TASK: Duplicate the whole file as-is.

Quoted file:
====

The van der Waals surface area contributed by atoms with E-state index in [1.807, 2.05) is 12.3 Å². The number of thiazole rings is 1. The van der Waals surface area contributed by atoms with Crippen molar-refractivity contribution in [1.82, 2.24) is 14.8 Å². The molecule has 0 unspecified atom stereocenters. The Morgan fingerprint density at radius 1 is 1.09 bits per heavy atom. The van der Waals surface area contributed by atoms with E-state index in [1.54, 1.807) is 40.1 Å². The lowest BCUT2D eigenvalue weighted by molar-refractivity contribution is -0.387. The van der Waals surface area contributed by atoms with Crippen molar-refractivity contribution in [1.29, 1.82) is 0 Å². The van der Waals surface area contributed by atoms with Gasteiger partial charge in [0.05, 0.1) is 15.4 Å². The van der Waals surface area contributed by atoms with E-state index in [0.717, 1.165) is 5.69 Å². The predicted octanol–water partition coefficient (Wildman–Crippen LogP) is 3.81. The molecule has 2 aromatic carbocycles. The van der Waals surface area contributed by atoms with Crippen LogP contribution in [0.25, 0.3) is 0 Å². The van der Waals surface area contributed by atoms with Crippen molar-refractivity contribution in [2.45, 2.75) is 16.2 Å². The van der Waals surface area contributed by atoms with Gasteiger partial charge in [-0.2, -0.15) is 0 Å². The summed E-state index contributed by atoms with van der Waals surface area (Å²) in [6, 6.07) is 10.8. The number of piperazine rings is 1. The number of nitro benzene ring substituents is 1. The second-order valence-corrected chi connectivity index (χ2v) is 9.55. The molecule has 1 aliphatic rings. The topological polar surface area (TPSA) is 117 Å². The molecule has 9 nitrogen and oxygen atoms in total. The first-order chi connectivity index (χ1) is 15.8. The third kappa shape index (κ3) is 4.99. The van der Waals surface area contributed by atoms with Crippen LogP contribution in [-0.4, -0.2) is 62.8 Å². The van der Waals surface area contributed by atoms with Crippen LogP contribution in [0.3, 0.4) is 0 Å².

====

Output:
The van der Waals surface area contributed by atoms with E-state index in [1.807, 2.05) is 12.3 Å². The number of thiazole rings is 1. The van der Waals surface area contributed by atoms with Crippen molar-refractivity contribution in [1.82, 2.24) is 14.8 Å². The molecule has 0 unspecified atom stereocenters. The Morgan fingerprint density at radius 1 is 1.09 bits per heavy atom. The van der Waals surface area contributed by atoms with E-state index in [1.54, 1.807) is 40.1 Å². The lowest BCUT2D eigenvalue weighted by molar-refractivity contribution is -0.387. The van der Waals surface area contributed by atoms with Crippen molar-refractivity contribution in [1.29, 1.82) is 0 Å². The van der Waals surface area contributed by atoms with Gasteiger partial charge in [0.05, 0.1) is 15.4 Å². The van der Waals surface area contributed by atoms with E-state index in [0.717, 1.165) is 5.69 Å². The predicted octanol–water partition coefficient (Wildman–Crippen LogP) is 3.81. The molecule has 2 aromatic carbocycles. The van der Waals surface area contributed by atoms with Crippen LogP contribution in [0.25, 0.3) is 0 Å². The van der Waals surface area contributed by atoms with Crippen molar-refractivity contribution in [2.45, 2.75) is 16.2 Å². The van der Waals surface area contributed by atoms with Gasteiger partial charge in [-0.2, -0.15) is 0 Å². The summed E-state index contributed by atoms with van der Waals surface area (Å²) in [6, 6.07) is 10.8. The number of piperazine rings is 1. The number of nitro benzene ring substituents is 1. The second-order valence-corrected chi connectivity index (χ2v) is 9.55. The molecule has 1 aliphatic rings. The topological polar surface area (TPSA) is 117 Å². The molecule has 9 nitrogen and oxygen atoms in total. The first-order chi connectivity index (χ1) is 15.8. The third kappa shape index (κ3) is 4.99. The van der Waals surface area contributed by atoms with Crippen LogP contribution in [-0.4, -0.2) is 62.8 Å². The van der Waals surface area contributed by atoms with Crippen LogP contribution in [0.3, 0.4) is 0 Å².